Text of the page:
Holiday Retail Sales Barely Budge Over Last Year

A quick note on those 2012 holiday retail sales figures ….

The Christmas retail sales numbers are beginning to be released, and let’s just say it wasn’t a very merry holiday season for the nation’s shopping sector.

A Christmas tree inside a home.

A Christmas tree inside a home. (Photo credit: Wikipedia)

According to MasterCard Advisors SpendingPulse, 2012 holiday sales increased by a grand total of 0.7 percent from last year. After inflation, that means, as my grandfather used to say, bupkis. Original projections had Americans spending between three and four percent over last year. While we are a few weeks away from final sales figures, and the numbers could still change, that’s sure looking less likely than it did a few months ago.

I can’t say I am surprised.

The Helaine Olen personal economic meter was flashing yellow several weeks ago. My evidence? By mid-December it was clear that there was a distinct lack of consumers carrying multiple shopping bags in midtown Manhattan. I’ve lived in this city on and off my entire life and one of the things I’ve learned is that if you don’t see lots of people carrying multiple Macy’s bags in the days before Christmas, something is not right in the world. Yes, yes, I know, Internet sales are greater than ever but let’s get real for a minute. No one has ever come to New York City, seen one of those “My Grandma Visited New York City and All I Got Was This Lousy T-Shirt” t-shirts, gone back to what we New York City natives like to call flyover country, and ordered it online.

No doubt you will read lots of articles fingering various culprits for the bad numbers over the next several days. Currently popular explanations include Hurricane Sandy forcing many to spend on home repair instead of gifts and the Newtown massacre leaving many in a less than festive mood. Call me skeptical. The vast majority of people – even in the hard-hit New York City region – did not pick up expensive fix-it bills post-Sandy. As for the Newtown shootings, they occurred on December 14. Where were all the shoppers before that date? Hanging their heads in despair over the sad fate of General Petraeus and his many women? Doubtful.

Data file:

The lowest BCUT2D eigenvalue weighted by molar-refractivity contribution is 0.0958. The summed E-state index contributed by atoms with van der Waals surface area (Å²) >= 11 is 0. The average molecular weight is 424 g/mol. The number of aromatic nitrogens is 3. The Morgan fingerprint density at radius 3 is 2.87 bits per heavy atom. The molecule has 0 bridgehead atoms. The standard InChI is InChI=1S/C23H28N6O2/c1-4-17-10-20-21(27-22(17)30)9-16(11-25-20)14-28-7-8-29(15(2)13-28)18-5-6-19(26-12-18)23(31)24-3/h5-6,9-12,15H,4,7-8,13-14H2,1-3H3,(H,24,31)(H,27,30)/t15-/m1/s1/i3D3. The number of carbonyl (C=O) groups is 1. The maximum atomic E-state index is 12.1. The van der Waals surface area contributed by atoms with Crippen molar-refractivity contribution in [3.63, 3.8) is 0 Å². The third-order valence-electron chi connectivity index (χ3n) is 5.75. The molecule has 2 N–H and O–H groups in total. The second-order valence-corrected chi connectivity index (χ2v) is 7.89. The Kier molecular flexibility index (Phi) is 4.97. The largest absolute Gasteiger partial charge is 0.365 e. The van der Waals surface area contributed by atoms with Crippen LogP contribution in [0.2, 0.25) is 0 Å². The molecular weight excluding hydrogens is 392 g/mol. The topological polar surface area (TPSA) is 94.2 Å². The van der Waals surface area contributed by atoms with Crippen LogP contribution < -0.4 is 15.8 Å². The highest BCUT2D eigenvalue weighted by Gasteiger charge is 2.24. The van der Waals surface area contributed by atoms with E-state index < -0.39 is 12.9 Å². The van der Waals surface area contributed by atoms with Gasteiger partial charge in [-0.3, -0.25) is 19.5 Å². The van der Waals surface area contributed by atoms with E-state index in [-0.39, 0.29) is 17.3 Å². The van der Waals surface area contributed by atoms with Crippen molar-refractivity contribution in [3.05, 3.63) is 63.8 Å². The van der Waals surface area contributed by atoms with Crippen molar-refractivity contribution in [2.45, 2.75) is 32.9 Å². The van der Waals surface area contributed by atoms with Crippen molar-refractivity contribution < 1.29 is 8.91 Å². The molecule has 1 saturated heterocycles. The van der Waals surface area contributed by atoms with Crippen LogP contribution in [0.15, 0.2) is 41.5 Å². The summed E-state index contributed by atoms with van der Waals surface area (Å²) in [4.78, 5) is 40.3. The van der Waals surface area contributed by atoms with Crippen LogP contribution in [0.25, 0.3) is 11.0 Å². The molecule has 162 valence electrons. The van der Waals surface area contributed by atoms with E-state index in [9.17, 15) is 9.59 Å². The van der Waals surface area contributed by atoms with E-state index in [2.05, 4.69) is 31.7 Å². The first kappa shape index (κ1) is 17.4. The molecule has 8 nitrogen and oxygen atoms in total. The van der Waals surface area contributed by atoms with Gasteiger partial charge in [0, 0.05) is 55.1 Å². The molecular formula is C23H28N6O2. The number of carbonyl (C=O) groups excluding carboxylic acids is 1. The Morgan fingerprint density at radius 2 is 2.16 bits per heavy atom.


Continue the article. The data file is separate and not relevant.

Slightly more plausible is the theory that constant coverage of the Fiscal Cliff scared many consumers into keeping their wallets mostly shut., for example, found that one-third of those they surveyed said they were concerned enough about possible tax increases that they were spending less than they had previously planned. However, it’s also worth noting that also found many more people earning less than $30,000 expressing Fiscal Cliff financial fears than those bring home greater sums of money. That doesn’t exactly explain why luxury retailer Saks ran what could be termed a Black Wednesday Boxing Day Sale for the upscale masses, offering 70% off designer goods for a limited time this morning.

So a few explanations you won’t hear about, but are equally, if not more, plausible. It might just be that we are in a recession and don’t know it yet. The highly respected Economic Cycle Research Institute, for one, has been claiming the United States has been on an economic downslide since July. Another factor, and one that could explain Saks’ blowout sale: Wall Street layoffs. Companies including Citigroup, Bank of America and HSBC Holdings have announced have announced mass job cuts over the past few months. As for Wall Street’s fabled bonuses, it was recently reported that they would be half of what they were in 2006.

No doubt the personal finance scolds will be proclaiming a return to reason for millions of Americans after decades of spending, while those with a broader economic focus will remember consumer spending accounts for about 70 percent of the United States economy, and blame shoppers for putting the kibosh on a good thing if it turns out the Economic Cycle Research Institute is on to something.

What no one seems to be saying is that for better or worse, Americans like to shop. We do it till we can’t. If the Christmas sales season is weak, it definitely means one thing: There are a lot of people out there in economic pain. You don’t have to be a fan of the shop-till-you-drop culture to think that’s not good, not at all.


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